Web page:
Dr. Juli Burnell

Written by Lisa Rismiller

One shouldn’t be surprised that Dr. Juli Burnell, Psy.D. was drawn to the University of Dayton, for she is a teacher at heart. Aspects of UD’s Catholic and Marianist foundations, particularly commitments to inclusivity and to the dignity of every individual, were likely part of the appeal. Ironically, though, it was disconnects between those very principles and the lived experiences of some in the UD community that fostered Dr. Burnell’s “trailblazing” here.

With a B.S. in Health Education and Physical Education from Miami University and a Psy.D. from Wright State University, Dr. Burnell spent several years in private practice before joining UD’s Counseling Center in 1991. Over a 17-year career at UD, her official duties included serving as the Coordinator of Group Therapy and the Coordinator of Clinical Training, in addition to seeing a full caseload, teaching undergraduate and graduate courses, and serving as a UD Diversity Fellow.

Dr. Burnell’s caseload over the years included many UD students struggling to understand, accept, and live their non-heterosexual identities. Even as she worked with and supported them individually, it became apparent that UD lacked institutional support and appropriate role models for these students. This gap awakened Dr. Burnell’s “teacher heart,” and set her on a quest to help make UD a place where all students could reach their full human potential.

During this time, the only visible support for LGBTQ+ students at UD was a group called Student Allies sponsored by Campus Ministry which was the forerunner of today’s Spectrum. It filled an important void, but its mission wasn’t institutional change. Dr. Burnell, among many others, actively supported Student Allies, but she also worked to raise institutional awareness of the existence and unique needs of these students. For example, she developed and taught a mini-course called Sexual Diversity and Human Development. Initially envisioned as a course to help LGBTQ+ students’ self-awareness and acceptance, it instead attracted primarily “straight” students who wanted to better understand sexual diversity. Many course alumni became active and outspoken allies for their LGBTQ+ students, friends, and family members, effectively magnifying Dr. Burnell’s educational efforts.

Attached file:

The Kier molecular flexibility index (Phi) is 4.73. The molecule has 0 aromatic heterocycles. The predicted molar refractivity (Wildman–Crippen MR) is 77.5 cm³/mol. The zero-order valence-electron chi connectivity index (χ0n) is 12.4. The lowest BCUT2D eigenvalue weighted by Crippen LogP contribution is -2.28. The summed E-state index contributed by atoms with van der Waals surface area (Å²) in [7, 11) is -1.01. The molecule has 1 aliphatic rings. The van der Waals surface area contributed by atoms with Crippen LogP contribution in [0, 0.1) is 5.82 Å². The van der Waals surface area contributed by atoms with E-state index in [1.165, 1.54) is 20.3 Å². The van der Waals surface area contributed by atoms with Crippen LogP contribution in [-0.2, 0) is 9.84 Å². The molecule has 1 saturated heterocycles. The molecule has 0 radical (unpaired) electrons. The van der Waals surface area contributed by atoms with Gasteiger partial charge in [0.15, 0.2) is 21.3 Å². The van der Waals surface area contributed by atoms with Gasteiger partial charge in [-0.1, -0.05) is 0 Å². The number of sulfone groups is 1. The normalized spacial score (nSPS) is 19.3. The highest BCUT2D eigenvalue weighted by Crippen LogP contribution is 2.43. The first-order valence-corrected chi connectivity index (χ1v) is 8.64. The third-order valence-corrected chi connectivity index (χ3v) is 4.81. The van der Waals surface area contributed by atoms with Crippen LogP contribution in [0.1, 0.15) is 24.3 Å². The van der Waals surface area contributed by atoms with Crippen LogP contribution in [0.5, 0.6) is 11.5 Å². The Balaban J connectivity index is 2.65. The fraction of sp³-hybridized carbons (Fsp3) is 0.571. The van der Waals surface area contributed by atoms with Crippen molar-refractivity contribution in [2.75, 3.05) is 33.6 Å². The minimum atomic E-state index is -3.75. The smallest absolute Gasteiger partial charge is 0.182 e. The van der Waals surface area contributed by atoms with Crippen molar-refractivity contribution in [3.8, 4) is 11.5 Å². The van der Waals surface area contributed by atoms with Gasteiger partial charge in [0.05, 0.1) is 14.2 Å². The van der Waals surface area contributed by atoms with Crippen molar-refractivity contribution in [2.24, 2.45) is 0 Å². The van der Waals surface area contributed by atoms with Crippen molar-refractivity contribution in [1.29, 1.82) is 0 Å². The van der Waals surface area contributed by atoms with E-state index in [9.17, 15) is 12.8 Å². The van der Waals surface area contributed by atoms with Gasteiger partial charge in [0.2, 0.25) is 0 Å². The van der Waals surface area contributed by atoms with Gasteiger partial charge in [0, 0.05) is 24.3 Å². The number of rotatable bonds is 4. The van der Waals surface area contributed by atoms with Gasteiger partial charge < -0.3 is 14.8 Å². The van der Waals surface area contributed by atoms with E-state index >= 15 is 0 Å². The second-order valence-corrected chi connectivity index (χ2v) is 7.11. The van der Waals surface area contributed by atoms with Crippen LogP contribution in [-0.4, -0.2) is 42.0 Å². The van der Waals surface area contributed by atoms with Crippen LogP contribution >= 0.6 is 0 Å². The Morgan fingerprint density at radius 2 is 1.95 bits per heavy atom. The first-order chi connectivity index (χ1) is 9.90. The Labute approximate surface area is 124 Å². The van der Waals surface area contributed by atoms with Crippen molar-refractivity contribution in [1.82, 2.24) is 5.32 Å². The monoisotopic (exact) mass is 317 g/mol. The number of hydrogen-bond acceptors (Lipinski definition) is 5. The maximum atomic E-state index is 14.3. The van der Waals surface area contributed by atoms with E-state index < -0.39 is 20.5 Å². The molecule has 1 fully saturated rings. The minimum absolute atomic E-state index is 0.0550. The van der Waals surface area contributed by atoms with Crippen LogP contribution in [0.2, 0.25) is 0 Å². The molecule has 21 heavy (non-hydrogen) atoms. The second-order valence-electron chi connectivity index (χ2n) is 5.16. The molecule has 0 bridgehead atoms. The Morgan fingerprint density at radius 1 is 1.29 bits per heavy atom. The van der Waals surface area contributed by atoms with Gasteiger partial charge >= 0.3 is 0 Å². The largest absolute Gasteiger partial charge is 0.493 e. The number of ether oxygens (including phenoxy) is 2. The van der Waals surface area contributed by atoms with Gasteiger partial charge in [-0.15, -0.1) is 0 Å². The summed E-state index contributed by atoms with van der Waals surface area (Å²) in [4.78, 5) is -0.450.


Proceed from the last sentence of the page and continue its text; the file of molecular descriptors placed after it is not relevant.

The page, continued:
But her impact at UD didn’t stop there. Dr. Burnell also initiated and led a voluntary faculty and staff group, the LGBT Steering Committee, which focused on awareness-raising and advocacy for change in official UD policies and practices, including adding “sexual orientation” to UD’s employment non-discrimination statement (2004).

Today, Dr. Burnell’s advocacy and “teacher heart” have honed in on another group. Always interested in supporting the important roles humans and animals play in each other’s lives, she started one of the area’s first pet food pantries and was instrumental in the creation of Greene County’s first public dog park. Most recently, she founded and leads Ellie’s Rainy Day Fund (ERDF), a non-profit that assists financially stressed families in treating their medically challenged pets. Once again, Dr. Burnell is steering into “uncharted territory” with ERDF, continuing the trailblazing she began at UD so many years ago.